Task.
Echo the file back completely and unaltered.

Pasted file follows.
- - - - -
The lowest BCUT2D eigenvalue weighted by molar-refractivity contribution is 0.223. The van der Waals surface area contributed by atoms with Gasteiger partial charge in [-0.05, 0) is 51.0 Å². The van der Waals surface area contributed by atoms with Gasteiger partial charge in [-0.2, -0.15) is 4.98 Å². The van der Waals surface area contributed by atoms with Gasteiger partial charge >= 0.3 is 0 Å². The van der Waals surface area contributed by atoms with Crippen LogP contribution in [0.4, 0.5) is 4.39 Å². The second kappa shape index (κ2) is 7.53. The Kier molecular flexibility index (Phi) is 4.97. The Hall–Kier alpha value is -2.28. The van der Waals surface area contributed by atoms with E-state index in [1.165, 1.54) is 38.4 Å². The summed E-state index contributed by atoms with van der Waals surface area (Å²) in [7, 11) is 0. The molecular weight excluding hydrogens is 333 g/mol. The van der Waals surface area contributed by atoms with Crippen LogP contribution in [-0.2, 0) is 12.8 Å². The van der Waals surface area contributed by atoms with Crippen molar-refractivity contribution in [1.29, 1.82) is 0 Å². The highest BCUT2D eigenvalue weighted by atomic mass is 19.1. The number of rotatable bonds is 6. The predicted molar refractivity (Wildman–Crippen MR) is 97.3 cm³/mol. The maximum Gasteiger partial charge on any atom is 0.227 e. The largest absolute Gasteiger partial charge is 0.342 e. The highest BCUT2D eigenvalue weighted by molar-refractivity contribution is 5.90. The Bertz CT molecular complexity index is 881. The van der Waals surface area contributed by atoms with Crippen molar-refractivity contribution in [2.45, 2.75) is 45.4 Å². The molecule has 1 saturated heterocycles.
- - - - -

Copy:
The lowest BCUT2D eigenvalue weighted by molar-refractivity contribution is 0.223. The van der Waals surface area contributed by atoms with Gasteiger partial charge in [-0.05, 0) is 51.0 Å². The van der Waals surface area contributed by atoms with Gasteiger partial charge in [-0.2, -0.15) is 4.98 Å². The van der Waals surface area contributed by atoms with Gasteiger partial charge >= 0.3 is 0 Å². The van der Waals surface area contributed by atoms with Crippen LogP contribution in [0.4, 0.5) is 4.39 Å². The second kappa shape index (κ2) is 7.53. The Kier molecular flexibility index (Phi) is 4.97. The Hall–Kier alpha value is -2.28. The van der Waals surface area contributed by atoms with E-state index in [1.165, 1.54) is 38.4 Å². The summed E-state index contributed by atoms with van der Waals surface area (Å²) in [7, 11) is 0. The molecular weight excluding hydrogens is 333 g/mol. The van der Waals surface area contributed by atoms with Crippen LogP contribution in [-0.2, 0) is 12.8 Å². The van der Waals surface area contributed by atoms with Crippen molar-refractivity contribution in [1.29, 1.82) is 0 Å². The highest BCUT2D eigenvalue weighted by atomic mass is 19.1. The number of rotatable bonds is 6. The predicted molar refractivity (Wildman–Crippen MR) is 97.3 cm³/mol. The maximum Gasteiger partial charge on any atom is 0.227 e. The largest absolute Gasteiger partial charge is 0.342 e. The highest BCUT2D eigenvalue weighted by molar-refractivity contribution is 5.90. The Bertz CT molecular complexity index is 881. The van der Waals surface area contributed by atoms with Crippen molar-refractivity contribution in [2.45, 2.75) is 45.4 Å². The molecule has 1 saturated heterocycles.